Organizational Behavior

Topics: Leadership, Decision making, Socialization Pages: 36 (10242 words) Published: March 19, 2013
Chapter 11
Decision Making

What is decision making?
* Decision making: process of developing a commitment to some course of action, making a choice among several action alternatives A problem exists when a gap is perceived between some existing state and some desired state * Well-structured problems: the existed state is clear, the desired state is clear and how to get from one state to the other is fairly obvious (simple) * Ill-Structured problems: a problem for which the existing and desired states are unclear and the method of getting to the desired state is unknown (difficult - risky)

Perfect vs. Bounded Rationality:
- Economic/Perfect rationality: analytical information processing is thorough and systematic (completely informed, perfectly logical, and orientated toward economic gain) - Bounded rationality: heuristic information processing relies on rules that simplify decision making (relies on limited information and that reflects time constraints and political considerations) - Framing and cognitive biases both illustrate the operation of bounded rationality, as does the impact of emotions and mood on decisions - Framing: the aspects of the presentation of information about a problem that are assumed by decision makers - Cognitive biases are tendencies to acquire and process information in an error-prone way

Problem Identification and Faming:
- Bounded rationality can lead to the following difficulties in problem identification: * Perceptual defense: a perceptual system may act to defend the perceiver against unpleasant perceptions * Problem defined in terms of functional specialty: Selective perception can cause decision makers to view a problem as being in the domain of their own specialty even when some other perspective might be warranted * Problem defined in terms of solution: this form of jumping to conclusions effectively short-circuits the rational decision making process * Problem diagnosed in terms of symptoms: a moral problem – a concentration on surface symptoms will provide the decision maker with few clues about an adequate solution

Alternative Development, evaluation, and choice:
- Now the decision maker can list alternative solutions to the problem, examine the solution, and choose the best one - Maximization: the choice of the decision alternative with the greatest expected value - Problems for bounded rationality:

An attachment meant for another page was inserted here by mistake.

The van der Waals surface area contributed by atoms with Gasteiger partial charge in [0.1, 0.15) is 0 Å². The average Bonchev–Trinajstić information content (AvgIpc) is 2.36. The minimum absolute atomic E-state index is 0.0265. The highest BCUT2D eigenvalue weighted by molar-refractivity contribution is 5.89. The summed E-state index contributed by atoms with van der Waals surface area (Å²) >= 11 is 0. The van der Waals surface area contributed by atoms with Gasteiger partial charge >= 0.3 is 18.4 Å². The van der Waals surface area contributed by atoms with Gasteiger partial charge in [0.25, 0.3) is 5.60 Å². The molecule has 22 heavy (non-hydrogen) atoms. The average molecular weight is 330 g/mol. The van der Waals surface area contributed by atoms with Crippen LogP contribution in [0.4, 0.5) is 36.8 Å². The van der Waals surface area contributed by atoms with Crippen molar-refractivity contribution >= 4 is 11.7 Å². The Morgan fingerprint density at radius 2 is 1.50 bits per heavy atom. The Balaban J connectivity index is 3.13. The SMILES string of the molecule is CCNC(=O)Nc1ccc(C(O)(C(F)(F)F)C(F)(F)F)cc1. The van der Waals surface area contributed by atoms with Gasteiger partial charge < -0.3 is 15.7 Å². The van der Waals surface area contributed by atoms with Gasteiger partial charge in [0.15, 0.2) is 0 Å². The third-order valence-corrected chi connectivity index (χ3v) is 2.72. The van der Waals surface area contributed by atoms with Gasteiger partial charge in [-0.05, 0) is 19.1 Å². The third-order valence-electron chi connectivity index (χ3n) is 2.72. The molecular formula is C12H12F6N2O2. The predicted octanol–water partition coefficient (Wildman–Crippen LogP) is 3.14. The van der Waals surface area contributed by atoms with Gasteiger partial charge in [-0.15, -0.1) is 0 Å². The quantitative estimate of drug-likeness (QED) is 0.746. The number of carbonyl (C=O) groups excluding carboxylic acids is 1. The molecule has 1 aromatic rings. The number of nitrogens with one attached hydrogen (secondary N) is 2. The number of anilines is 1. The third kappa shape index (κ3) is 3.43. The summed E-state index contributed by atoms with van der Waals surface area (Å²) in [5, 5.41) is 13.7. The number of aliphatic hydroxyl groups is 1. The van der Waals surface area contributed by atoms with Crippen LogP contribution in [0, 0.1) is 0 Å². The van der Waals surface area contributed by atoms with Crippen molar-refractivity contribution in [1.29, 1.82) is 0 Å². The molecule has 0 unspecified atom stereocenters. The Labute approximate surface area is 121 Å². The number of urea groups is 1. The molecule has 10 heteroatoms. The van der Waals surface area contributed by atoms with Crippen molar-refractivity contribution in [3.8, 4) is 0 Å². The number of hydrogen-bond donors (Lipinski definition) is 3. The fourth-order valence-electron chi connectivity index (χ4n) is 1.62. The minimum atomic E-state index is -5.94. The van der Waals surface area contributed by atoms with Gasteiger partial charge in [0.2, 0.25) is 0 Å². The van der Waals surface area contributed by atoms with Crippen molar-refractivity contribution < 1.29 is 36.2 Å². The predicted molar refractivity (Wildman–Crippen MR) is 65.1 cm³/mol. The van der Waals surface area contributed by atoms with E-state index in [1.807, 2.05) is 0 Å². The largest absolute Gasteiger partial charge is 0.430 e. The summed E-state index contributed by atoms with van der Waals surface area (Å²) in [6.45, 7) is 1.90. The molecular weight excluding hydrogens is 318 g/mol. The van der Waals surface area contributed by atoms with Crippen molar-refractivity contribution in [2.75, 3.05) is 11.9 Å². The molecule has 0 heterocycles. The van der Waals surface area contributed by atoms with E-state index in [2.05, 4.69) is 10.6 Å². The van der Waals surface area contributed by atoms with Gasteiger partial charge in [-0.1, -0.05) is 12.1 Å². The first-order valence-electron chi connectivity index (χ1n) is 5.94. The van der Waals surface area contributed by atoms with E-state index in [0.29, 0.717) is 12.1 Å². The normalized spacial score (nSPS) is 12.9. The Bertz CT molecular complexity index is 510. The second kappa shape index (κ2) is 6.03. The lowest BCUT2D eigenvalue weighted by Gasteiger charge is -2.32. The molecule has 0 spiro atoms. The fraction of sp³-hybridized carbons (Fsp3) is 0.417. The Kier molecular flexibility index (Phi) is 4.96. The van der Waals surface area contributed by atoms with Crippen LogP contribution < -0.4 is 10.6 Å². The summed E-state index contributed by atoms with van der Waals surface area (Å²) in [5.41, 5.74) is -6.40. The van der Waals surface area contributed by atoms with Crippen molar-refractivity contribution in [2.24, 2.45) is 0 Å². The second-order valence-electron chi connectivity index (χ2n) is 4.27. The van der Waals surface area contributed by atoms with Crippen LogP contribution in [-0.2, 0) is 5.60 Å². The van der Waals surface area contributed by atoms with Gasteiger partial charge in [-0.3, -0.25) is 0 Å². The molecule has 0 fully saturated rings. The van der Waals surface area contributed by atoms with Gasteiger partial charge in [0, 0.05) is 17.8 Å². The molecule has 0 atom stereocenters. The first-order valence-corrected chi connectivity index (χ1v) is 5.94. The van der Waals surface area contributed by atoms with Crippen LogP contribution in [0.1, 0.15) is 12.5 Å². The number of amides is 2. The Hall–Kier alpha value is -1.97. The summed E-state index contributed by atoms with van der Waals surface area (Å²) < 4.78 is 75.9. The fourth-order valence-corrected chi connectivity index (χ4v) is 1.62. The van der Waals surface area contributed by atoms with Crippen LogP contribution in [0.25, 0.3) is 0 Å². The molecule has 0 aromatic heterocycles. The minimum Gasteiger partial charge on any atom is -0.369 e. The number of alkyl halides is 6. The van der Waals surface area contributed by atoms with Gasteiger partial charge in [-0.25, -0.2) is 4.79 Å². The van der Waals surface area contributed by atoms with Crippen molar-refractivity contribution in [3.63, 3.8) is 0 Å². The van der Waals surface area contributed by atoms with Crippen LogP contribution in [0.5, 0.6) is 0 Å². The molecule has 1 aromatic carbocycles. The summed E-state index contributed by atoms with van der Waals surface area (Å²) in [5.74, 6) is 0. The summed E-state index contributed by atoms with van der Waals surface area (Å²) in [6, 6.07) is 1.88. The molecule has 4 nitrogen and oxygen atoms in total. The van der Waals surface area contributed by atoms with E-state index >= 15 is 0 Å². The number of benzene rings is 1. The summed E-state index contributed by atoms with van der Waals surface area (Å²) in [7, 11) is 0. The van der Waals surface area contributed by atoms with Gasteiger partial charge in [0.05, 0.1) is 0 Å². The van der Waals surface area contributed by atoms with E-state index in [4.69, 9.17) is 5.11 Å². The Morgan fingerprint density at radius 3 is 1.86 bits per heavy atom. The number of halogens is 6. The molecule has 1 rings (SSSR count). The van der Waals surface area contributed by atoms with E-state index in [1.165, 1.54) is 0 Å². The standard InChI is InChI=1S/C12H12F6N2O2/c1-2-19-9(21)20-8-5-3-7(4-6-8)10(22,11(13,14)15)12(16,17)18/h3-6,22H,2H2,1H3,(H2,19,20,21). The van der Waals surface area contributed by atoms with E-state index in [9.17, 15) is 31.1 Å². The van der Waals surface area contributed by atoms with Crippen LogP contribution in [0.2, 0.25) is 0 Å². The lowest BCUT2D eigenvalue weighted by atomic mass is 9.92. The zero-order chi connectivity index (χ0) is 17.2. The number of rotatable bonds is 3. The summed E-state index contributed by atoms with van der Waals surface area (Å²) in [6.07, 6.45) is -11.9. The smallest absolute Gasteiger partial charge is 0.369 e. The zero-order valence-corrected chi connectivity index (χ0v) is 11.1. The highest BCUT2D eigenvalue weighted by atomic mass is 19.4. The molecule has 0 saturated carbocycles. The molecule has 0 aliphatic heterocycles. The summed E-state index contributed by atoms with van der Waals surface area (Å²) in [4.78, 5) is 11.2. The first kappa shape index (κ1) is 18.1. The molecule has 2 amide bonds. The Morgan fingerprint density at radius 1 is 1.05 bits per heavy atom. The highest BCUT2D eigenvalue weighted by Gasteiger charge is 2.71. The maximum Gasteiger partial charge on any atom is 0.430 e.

* People avoid incorporating known existing data about the likelihood of events into their decisions * Large samples warrant more confidence than small samples * Decision makers often over estimate the odds of complex chains of events occurring * People are poor at revising estimates of probabilities and values as they acquire additional info anchoring effect: the inadequate adjustment of subsequent estimates from an initial estimate that serves as an anchor Satisfying: establishing an adequate level of acceptability for a solution to a problem and then screening solutions until one that exceeds this level is found

Risky Business:
* Choosing between decision alternatives often involves an element of risk and the research evidence on how people handle such risks is fascinating * When people frame the alternatives as a choice between gains they tend to make conservative decisions, protecting the sure win

Solution Evaluation:
* When evaluating the implemented solution, the decision maker is effectively examining the possibility that a new problem has occurred * The bounded decision maker might encounter problems at this stage: * Justification – people tend to be overconfident about the adequacy of their decisions, one way to avoid dissonance is to avoid careful tests of the adequacy of the decision (sunk costs: permanent losses of resources incurred as the result of a decision) * Escalation of commitment: the tendency to invest additional resources in an apparently failing course of action although attempts...
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